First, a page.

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Thread: My winter turned spring/summer to do list is almost done.

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    Member KantishnaCabin's Avatar
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    Default My winter turned spring/summer to do list is almost done.

    So, on a previous thread I discussed my plans on updating my boat over winter. As happens, life got in the way and my wife made me act like a responsible grown-up. Sort of, I still got most of the list accomplished but some of it was adjusted.

    The new stomp grate is in and works perfectly! I used it this weekend running on Portage River chasing Silvers, I went up a side slough and ingested some grass when putting out.

    Stomp Grate.jpg

    Also, I completely rebuilt my jet this summer. I chose to upgrade to an overlap 1st stage and rebuild the 2nd-3rd. All new gaskets on the pump housing. New bushings on all the hinge points and a new reverse bucket because the old on was too wallowed out. And I had to change 1 of my cutlass bearings. That surprised me a little, because they were both new last year. So, its a good idea to check your cutlasses annually if you are running in silty water.
    IMG_0470.jpg

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    Member KantishnaCabin's Avatar
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    Overlap.jpg

    The new overlap is a nice improvement but I may end up changing my 2nd or third stage this winter. I'll see how this goes on the moose hunt. I went from a 5/2/2 combo to a 1/2/2. I read on another forum that I may want to consider a 1/2/4 combo but I'm a little worried my carbed 5.7 would be a little under powered for that combo.

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    Member KantishnaCabin's Avatar
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    I also decided not to do the EFI conversion and instead rebuild/replace my carburetor. The EFI conversions all started at $1,300 and went up from there. I found a new refurbished carb direct from Holley for $336. I decided to also get a rebuild kit for my old carb and keep it as a spare.

    I just installed the new carb last week and I'm in the process of tuning it for my boat. The problem with buying a stock carb is they are set up as vanilla as possible to reach the broadest engine combinations.

    The new carb needs the main jets increased a little because I lost some of my mid-range cruising power. The old carb had #65 main jets and the new one came with #63's. I liked the mid range performance of the #65 jets but the was a bit of a flat spot in the beginning of a hard acceleration. I purchased #64's and #66's just in case and plan to play around with it this weekend.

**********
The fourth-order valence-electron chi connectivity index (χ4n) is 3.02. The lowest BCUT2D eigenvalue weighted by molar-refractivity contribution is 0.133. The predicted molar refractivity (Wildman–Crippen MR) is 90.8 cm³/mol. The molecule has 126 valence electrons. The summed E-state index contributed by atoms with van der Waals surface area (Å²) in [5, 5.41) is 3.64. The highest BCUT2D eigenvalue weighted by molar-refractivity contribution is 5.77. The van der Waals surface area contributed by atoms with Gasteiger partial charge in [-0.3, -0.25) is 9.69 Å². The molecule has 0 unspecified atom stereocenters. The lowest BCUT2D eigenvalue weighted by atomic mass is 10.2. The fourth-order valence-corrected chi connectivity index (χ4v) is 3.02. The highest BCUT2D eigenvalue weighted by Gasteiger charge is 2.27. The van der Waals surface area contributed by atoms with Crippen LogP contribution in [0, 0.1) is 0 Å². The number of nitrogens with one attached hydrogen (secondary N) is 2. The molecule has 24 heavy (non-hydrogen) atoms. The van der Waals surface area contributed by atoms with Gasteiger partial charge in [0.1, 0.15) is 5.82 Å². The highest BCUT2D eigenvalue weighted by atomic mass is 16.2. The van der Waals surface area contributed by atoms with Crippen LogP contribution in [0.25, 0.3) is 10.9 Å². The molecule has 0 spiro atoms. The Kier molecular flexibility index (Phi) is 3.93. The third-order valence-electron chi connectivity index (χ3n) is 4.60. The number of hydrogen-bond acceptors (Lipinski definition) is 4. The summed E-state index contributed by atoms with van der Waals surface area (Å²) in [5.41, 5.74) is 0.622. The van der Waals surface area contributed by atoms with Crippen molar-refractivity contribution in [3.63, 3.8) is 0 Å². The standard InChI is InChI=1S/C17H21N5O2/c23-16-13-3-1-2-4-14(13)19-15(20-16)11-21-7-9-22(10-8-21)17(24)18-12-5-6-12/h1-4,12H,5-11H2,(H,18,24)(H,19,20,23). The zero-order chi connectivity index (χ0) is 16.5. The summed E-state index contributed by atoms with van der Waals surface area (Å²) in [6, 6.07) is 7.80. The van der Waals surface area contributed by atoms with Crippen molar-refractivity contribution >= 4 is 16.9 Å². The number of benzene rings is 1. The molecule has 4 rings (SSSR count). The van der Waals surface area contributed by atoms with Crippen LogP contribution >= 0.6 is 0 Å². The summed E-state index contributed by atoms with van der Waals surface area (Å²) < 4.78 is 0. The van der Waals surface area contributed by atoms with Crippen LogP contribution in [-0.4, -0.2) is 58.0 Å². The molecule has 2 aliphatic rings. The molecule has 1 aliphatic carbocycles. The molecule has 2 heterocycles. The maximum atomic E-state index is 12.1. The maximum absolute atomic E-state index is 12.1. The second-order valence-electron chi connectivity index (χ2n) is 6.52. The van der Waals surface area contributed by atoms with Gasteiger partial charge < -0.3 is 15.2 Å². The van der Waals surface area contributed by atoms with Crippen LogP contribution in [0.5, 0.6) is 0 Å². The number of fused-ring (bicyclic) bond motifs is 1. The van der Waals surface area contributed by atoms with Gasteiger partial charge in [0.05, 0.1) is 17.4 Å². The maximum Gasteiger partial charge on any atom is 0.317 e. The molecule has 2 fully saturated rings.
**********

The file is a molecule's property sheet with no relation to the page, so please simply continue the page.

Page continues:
I definitely like the new power valve that came with this set up though, the old one was a 5 and the new one is supposed to be a 2.5. The new one opens up at about 3900-4000 rpm and adds 2-300 rpm and 6-7mph. It was a real help jumping on step, I thought anyway. I don't remember the old one opening like that before.

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    IMG_0482.jpg

    This little shop of horrors is what I changed out. I was really surprised at how much dirt got in there in one year. I cleaned this old carb last year before my moose trip but didn't rebuild it. The sand in my engine compartment came from the time I got stuck on a sandbar exploring new areas. I filled up my sand trap and exhaust manifolds with sand and had to blow it all out on the bank of the river. I guess I didn't clean enough, I didn't think to open the flame arrestor and check. New box has been added to the checklist.

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    So, on the check ride after changing the jets in the carb, I noticed water leaking from my thrust bearing. A slow dribble, but alarming to say the least. I spent last weekend out in the Sound and ran the boat pretty hard for 6-7hrs. I have to say I like the #65 jets the best and I'm really happy with how the carb turned out. But that small leak started to bug me.

    It turns out that there is a weep hole on the bottom of the thrust bearing and when your seal begins to fail you will see water leaking out of it. I probably should have noticed that earlier, I've notice a marked increase of water in the bilge when I pull the plug. I assumed it was coming in through and old base gasket on the pump intake or maybe an old spring gasket. My boat is a 1994 and I just assumed it was getting old and leaky. I plan on replacing both of those this winter.